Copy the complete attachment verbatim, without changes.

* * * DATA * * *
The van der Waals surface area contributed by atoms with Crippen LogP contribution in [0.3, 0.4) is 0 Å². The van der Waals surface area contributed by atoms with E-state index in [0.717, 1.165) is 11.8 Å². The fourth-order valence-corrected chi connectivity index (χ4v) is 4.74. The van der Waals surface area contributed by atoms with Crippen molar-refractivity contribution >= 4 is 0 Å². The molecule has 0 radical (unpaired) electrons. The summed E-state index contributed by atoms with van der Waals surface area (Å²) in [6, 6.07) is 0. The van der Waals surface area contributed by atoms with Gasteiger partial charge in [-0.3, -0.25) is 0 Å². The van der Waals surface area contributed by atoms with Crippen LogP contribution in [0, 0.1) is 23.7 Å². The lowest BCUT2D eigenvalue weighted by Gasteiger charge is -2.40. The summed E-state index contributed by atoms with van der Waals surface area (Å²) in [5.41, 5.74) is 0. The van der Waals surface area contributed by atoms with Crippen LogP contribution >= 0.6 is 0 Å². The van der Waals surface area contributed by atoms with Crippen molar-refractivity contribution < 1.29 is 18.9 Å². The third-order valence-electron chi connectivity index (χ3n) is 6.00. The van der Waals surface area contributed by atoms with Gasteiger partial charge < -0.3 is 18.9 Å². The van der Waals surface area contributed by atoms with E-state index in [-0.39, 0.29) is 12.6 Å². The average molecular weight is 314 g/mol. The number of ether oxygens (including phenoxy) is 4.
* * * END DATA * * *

The van der Waals surface area contributed by atoms with Crippen LogP contribution in [0.3, 0.4) is 0 Å². The van der Waals surface area contributed by atoms with E-state index in [0.717, 1.165) is 11.8 Å². The fourth-order valence-corrected chi connectivity index (χ4v) is 4.74. The van der Waals surface area contributed by atoms with Crippen molar-refractivity contribution >= 4 is 0 Å². The molecule has 0 radical (unpaired) electrons. The summed E-state index contributed by atoms with van der Waals surface area (Å²) in [6, 6.07) is 0. The van der Waals surface area contributed by atoms with Gasteiger partial charge in [-0.3, -0.25) is 0 Å². The van der Waals surface area contributed by atoms with Crippen LogP contribution in [0, 0.1) is 23.7 Å². The lowest BCUT2D eigenvalue weighted by Gasteiger charge is -2.40. The summed E-state index contributed by atoms with van der Waals surface area (Å²) in [5.41, 5.74) is 0. The van der Waals surface area contributed by atoms with Crippen LogP contribution >= 0.6 is 0 Å². The van der Waals surface area contributed by atoms with Crippen molar-refractivity contribution < 1.29 is 18.9 Å². The third-order valence-electron chi connectivity index (χ3n) is 6.00. The van der Waals surface area contributed by atoms with Gasteiger partial charge < -0.3 is 18.9 Å². The van der Waals surface area contributed by atoms with E-state index in [-0.39, 0.29) is 12.6 Å². The average molecular weight is 314 g/mol. The number of ether oxygens (including phenoxy) is 4.